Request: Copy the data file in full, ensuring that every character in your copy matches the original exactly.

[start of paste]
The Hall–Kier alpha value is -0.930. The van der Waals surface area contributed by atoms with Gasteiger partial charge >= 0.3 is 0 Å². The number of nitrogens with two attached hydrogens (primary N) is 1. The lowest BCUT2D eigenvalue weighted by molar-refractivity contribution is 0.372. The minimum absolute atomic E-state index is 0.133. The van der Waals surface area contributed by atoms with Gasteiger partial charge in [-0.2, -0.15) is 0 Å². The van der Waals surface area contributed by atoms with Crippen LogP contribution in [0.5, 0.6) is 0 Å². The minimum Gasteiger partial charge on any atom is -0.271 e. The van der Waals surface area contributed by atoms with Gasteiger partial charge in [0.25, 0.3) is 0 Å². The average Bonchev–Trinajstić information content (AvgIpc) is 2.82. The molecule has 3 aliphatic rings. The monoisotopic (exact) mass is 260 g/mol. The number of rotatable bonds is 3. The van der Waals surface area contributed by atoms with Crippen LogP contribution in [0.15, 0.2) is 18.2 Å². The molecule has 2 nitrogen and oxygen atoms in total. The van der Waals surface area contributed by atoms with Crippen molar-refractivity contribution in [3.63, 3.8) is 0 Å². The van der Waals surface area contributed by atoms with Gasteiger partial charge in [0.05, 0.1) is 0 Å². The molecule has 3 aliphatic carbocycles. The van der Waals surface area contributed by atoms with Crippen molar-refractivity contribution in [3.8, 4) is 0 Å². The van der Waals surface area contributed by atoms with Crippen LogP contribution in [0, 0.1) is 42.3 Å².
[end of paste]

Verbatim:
The Hall–Kier alpha value is -0.930. The van der Waals surface area contributed by atoms with Gasteiger partial charge >= 0.3 is 0 Å². The number of nitrogens with two attached hydrogens (primary N) is 1. The lowest BCUT2D eigenvalue weighted by molar-refractivity contribution is 0.372. The minimum absolute atomic E-state index is 0.133. The van der Waals surface area contributed by atoms with Gasteiger partial charge in [-0.2, -0.15) is 0 Å². The van der Waals surface area contributed by atoms with Crippen LogP contribution in [0.5, 0.6) is 0 Å². The minimum Gasteiger partial charge on any atom is -0.271 e. The van der Waals surface area contributed by atoms with Gasteiger partial charge in [0.25, 0.3) is 0 Å². The average Bonchev–Trinajstić information content (AvgIpc) is 2.82. The molecule has 3 aliphatic rings. The monoisotopic (exact) mass is 260 g/mol. The number of rotatable bonds is 3. The van der Waals surface area contributed by atoms with Crippen LogP contribution in [0.15, 0.2) is 18.2 Å². The molecule has 2 nitrogen and oxygen atoms in total. The van der Waals surface area contributed by atoms with Crippen molar-refractivity contribution in [3.63, 3.8) is 0 Å². The van der Waals surface area contributed by atoms with Gasteiger partial charge in [0.05, 0.1) is 0 Å². The molecule has 3 aliphatic carbocycles. The van der Waals surface area contributed by atoms with Crippen molar-refractivity contribution in [3.8, 4) is 0 Å². The van der Waals surface area contributed by atoms with Crippen LogP contribution in [0, 0.1) is 42.3 Å².